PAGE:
Page 1 of 8 Apr 1949 Issue of Cincinnati The Sun in Cincinnati, Ohio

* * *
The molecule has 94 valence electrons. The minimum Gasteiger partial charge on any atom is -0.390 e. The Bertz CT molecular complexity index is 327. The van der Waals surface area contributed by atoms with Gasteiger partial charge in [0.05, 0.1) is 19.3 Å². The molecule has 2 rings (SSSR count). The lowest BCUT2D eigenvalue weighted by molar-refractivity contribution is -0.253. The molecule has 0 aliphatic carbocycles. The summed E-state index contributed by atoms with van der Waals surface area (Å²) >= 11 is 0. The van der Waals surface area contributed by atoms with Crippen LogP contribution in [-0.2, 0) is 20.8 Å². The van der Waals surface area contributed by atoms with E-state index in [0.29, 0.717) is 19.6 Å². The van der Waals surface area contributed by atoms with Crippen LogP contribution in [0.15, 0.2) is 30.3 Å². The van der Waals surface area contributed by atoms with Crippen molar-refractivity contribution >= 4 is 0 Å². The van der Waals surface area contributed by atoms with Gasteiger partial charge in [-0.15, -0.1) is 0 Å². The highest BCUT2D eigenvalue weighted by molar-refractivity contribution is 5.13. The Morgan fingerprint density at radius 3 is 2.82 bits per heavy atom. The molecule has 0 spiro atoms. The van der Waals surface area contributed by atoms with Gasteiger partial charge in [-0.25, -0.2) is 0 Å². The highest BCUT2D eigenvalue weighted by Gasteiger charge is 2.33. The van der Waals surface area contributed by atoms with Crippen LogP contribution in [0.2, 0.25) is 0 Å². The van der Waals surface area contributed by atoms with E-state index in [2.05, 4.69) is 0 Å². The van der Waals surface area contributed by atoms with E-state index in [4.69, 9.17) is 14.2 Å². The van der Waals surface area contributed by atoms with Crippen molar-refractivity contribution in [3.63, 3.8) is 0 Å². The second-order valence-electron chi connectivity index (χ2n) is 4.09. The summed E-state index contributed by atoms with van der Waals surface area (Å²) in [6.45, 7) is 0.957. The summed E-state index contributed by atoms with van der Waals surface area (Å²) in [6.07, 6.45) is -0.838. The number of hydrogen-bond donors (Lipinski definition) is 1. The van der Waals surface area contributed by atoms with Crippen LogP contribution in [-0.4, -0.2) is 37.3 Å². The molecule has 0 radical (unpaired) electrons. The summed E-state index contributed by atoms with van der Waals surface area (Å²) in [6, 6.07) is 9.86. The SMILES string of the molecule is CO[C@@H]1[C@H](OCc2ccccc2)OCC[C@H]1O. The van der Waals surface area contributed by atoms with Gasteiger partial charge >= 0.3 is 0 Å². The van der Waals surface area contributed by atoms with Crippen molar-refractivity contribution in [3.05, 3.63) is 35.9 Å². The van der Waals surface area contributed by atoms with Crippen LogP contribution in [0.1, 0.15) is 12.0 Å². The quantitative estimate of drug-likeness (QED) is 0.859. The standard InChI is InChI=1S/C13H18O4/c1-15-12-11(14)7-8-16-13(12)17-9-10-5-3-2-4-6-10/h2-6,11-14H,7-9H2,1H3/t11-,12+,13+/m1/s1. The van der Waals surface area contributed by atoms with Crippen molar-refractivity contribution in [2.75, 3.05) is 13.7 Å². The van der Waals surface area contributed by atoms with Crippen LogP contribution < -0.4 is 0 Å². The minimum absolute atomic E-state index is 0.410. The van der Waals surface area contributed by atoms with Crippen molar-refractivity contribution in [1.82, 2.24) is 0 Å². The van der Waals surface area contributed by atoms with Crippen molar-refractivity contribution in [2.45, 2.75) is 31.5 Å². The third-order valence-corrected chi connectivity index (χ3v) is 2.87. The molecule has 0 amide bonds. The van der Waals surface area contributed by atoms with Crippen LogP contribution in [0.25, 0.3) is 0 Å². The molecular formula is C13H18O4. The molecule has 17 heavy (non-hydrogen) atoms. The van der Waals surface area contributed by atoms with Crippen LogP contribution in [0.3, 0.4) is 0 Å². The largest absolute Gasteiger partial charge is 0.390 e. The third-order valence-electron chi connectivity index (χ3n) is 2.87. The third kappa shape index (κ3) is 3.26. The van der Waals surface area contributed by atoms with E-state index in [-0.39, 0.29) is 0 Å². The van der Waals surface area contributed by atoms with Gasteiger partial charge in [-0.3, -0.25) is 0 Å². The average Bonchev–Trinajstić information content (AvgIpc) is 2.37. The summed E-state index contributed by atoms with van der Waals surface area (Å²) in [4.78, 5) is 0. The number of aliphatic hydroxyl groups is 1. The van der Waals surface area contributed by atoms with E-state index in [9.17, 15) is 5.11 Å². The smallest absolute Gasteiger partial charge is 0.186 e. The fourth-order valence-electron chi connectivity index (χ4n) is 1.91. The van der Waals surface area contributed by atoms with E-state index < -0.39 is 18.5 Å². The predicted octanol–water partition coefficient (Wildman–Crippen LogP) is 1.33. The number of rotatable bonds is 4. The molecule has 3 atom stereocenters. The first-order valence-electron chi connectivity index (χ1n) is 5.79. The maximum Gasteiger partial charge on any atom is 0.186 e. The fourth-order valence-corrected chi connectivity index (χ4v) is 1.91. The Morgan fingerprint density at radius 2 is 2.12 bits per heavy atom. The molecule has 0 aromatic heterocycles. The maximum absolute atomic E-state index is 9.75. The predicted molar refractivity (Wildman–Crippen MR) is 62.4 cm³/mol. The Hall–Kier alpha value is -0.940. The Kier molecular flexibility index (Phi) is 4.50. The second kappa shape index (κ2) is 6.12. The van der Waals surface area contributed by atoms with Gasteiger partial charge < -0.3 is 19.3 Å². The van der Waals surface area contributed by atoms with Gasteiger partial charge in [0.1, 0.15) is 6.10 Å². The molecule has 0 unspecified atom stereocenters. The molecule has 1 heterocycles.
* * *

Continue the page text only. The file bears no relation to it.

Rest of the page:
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The Sun (Newspaper) - April 8, 1949, Cincinnati, OhioMore purchasing Power an Stop unemployment the current economic Condi i tons and the necessity for strengthening the present buying Power of Consumers were com i men Ted upon this week by Walter p. Reuther president of the United Auto workers Cio. Or. Reuther pointed out that the time to take aggressive and effective Steps to strength n the purchasing Power base of our Economy is when unemployment is on the increase As it is at present Fie said Quot unemployment is the result of the inability of american wage earners to buy Back the products of their labor. Maladjustment in the relationship Between wages prices and profits can be brought into balance Only through further Price reductions and substantial wage increases and other economic benefits to the present unemployment situation can be met and overcome successfully Only by increasing the purchasing Power of the american people by distributing a greater share of the exorbitant corporate profits to the people through Price reductions wage increases and other economic to the employees in Industry. Or. Reuther also commented on the Token Price reductions announced by the Ford motor com Pany last week and said that they were made possible As the company explained by savings in material costs and other economies. This resulted from the improved Supply of materials which were in critical shortage during most of. Last it year. The hand to Mouth operations made necessary in the past by material shortages steel in particular raised abnormally the unit Cost of production. It is also. Cal automobile and part suppliers in order to maintain schedules paid Black or Grey Market prices for materials. A a we of the u a a com Reuther stood by the Public that these out of these economies without Token Price reductions As Well dipping into the Lush profits tire As additional Price reductions automobile Industry has been and that could be made Are possible still is t 91 e to saw my a glad to see Enfrid Quot passing Tore it Sun Oil a part of those savings to purchasers. 29 3 i n 1 s i a Ost at Ciron Nati he act of watch a 879 but it should be clearly in vol. 10 no. 2.i in the state april a i�?~>19 it to wants stronger amendment of Ohio unemployment Iliili Spring arrived in Washington when these government lovelies put on bathing suits and danced around the Cherry Trees near the Jefferson memorial. College Giroux april Barnette Ellen Federline and Charlene Medina Are the dancing damsels. Addresses unknown. Federated pictures proposed legislation increase in Postai Kates would harm labor press the Congress of Industrial organizations wrote last week to members of the Senate and House Post office committees that proposed increases in second class mailing rate would make Quot heavy inroads Quot on the ability of religious educational labor scientific and cultural non profit publications Quot to transmit their message to their organizations and to the the statement signed by Allan l. Swim Cio director of publicity was sent to chairman Olin Johnston . Of the Senate Post office committee chairman Tom Murray Tenn of the House Post office committee and to All members of the two committees. The Bills if passed a would have serious repercussions on the Trade Union press of this country Quot or. Swim declared. A the Cio news the official publication of the Cio made a Survey to determine the effect of or 2945 on its own postage costs. This Survey based Only on one of the several editions published by the Cio news showed an increase of roughly 350% in postage or. Swim urged retention of the present postal regulation providing special treatment publications issued by a religious education. Scientific philanthropic agricultural labor or fraternal organizations or associations not organized for profit and none of the net income of which insures to the Benefit of any stockholder or individual. A at present such organizations when authorized by the Post office department May mail their publications anywhere in the United states at the rate of 1 a it cents a Pound. A the Cio feels that in eliminating this special rate for non j profit organizations or 2945 and s. 1103 Are going counter to the Basic purpose of4he second class mailing system Quot or. Swim said. A the purpose of second class rates a and of the special non j profit exemption a is to provide for the widest possible dissemination of printed material in order that the american Public May be Best informed of the issues facing the country and its government. The non profit organizations listed in the exemption Are primary contributors to this Type of popular education. To the extent that their publications printed not for profit but for promoting ideas reach a Large pro portion of the Public they serve a definite purpose in our american democratic form of society. The Cio feels that a grave error would be made if Congress removed the Long standing exemptions from the non profit press with resultant Cost increases of 390 to 400 per the House Industry and labor committee hearing room was again the focal Point for . This week. Committee hearings on Kaemp 1 Dyment compensation were nearing an end with chairman Witmer d., Stark announcing the committees dec is Ion to concentrate on S.B.142. Passed by the Senate last week. . Spokesman Jacob Dayman led off As a proponent of s.b.-142, b u t he demanded strengthening amendments Dayman pointed to the latest buc figures showing Ohio had sunk from 16th to 19th place in the Roll of Stales with average weekly benefits of $18.12. Illustrating the checks the buc uses to prevent fraud he said compensation was Tough not easy to get. His example a jobless Marion worker who visited his ailing wife in a Columbus Hospital was recently denied compensation for three weeks because he spent his mornings at his wife a bedside rather than Home waiting for a Call to go to work. Disregarded by the buc were these facts his daughter could have reached him in a matter of minutes no Job referral Ever came and his visits helped his wife during her last three weeks of life. . Blasts chamber of Commerce Dayman lashed out at the vile attack of the chamber of Commerce on . S proposal to liberalize unemployment compensation. Reading from a chamber in the nation of Commerce communication he roared Quot they lie in their Teeth and they know it and red faced chamber lobbyists ducked their Heads. Committee member Frank King j d., Lucas spoke up when a chamber spokesman a. J. Destro of Firestone testified. A you honestly think unemployment j compensation is communistic a King demanded. After trying a evasion Destro confessed a in my opinion second string lobbyists for business interests monopolized the hearings echoing arguments made before. Low Point of the hearing 1 came when Victor l. Keyes lobbyist for the druggists and dry cleaners spent a half hour telling How a we Are fed up with the whole scheme of a employ sment compensation As it is operating his testimony filled with references to a pc Hiseler Quot a loafers Quot and a a schemers wound up with a plea that the committee a keep this Law from becoming idlers and loafers his Case fell apart under Sharp questioning from reps. Joseph Dubar d., Stark Guy Hiner r., Stark and Frank Simpson d., Hamiltons he reluctantly admitted he had no figures of a Chi Selers on the Rolls and that the businesses he represented were the real beneficiaries of a better compensation Law. House hearings ended wednesday night after Walter Mackey spokesman for the Ohio manufacturers association conceded a a we practical enough to realize your comm it tee and the legislature is going to substantially liberalize unemployment protesting Many features Mackey made a last try to Cut employer rates. Committee chairman Witmer set april 5th As the night for an executive session to vote on s.b.-142. The committee was expected to vote favourably without much delay. Disability insurance study of s. B -134, which sets up a in nenian committee to study the problem caused by a family breadwinners illness and to decide what kind of insurance would Cope with the situation passed the Senate wednesday afternoon 24 to 2. Opposing the measure was senator David Ferguson r., Cambridge whose customary tirade against a a workers w to want something for nothing brought a stinging reply from the Bill s author senator Howard Metzen Baum by Shoga. Metzenbaum pointedly referred to Ferguson a record saying a every time this Senate has a Bill that will something for the welfare of the general Public he Ferguson feels con strained to go into a Long discussion of what he Calls the Lack of frugality on the part of workers. He indulges in name calling ignoring the fundamentals of this Only senator c. I. Powell a. Clark joined Ferguson voting a a not. The repeal still stalled after three months of delay Washington up a with three months of the life of the 81st Congress slipped into past history repeal of the Taft Hartley act was still stymied in both houses april 5 with prospects for floor action still in the indefinite future. It had been expected that the Senate would act first on repeal of the Taft Hartley Law since hearings were opened january 31 and the Bill was reported out to the Senate on March 8. But action was stalled because the Senate was engaged in a filibuster on a proposed change in the rules limiting debate. Following that Marshall plan appropriations and the North Atlantic pact occupied the upper chamber. A 10-Day recess of Congress Over the easter weekend and the following week is scheduled after which it is generally conceded the pressure will be on to push through the 10 major appropriations Bills which must by Law be completed by june 30. The Senate Seldom has time for major business other than Money Bills in late May and june. The decision on when the labor Bill is to reach the Senate floor has been in the hands of the Senate majority policy committee headed by in Lam Leader Scott Lucas 111. This committee has had the Bill since March 8 and has held regular weekly meetings without decision on the matter. In the House a 2-week daiy has been caused by the res committee which decides which Bills shall be allowed to go to the floor for debate and. Vote. The rules committee made up of four opponents of the Taft Hartley Law and eight men who voted for it in 1947, turned discussion of the Rule into a miniature debate on the Bill itself. After Lesinski and other ukr a committee member it a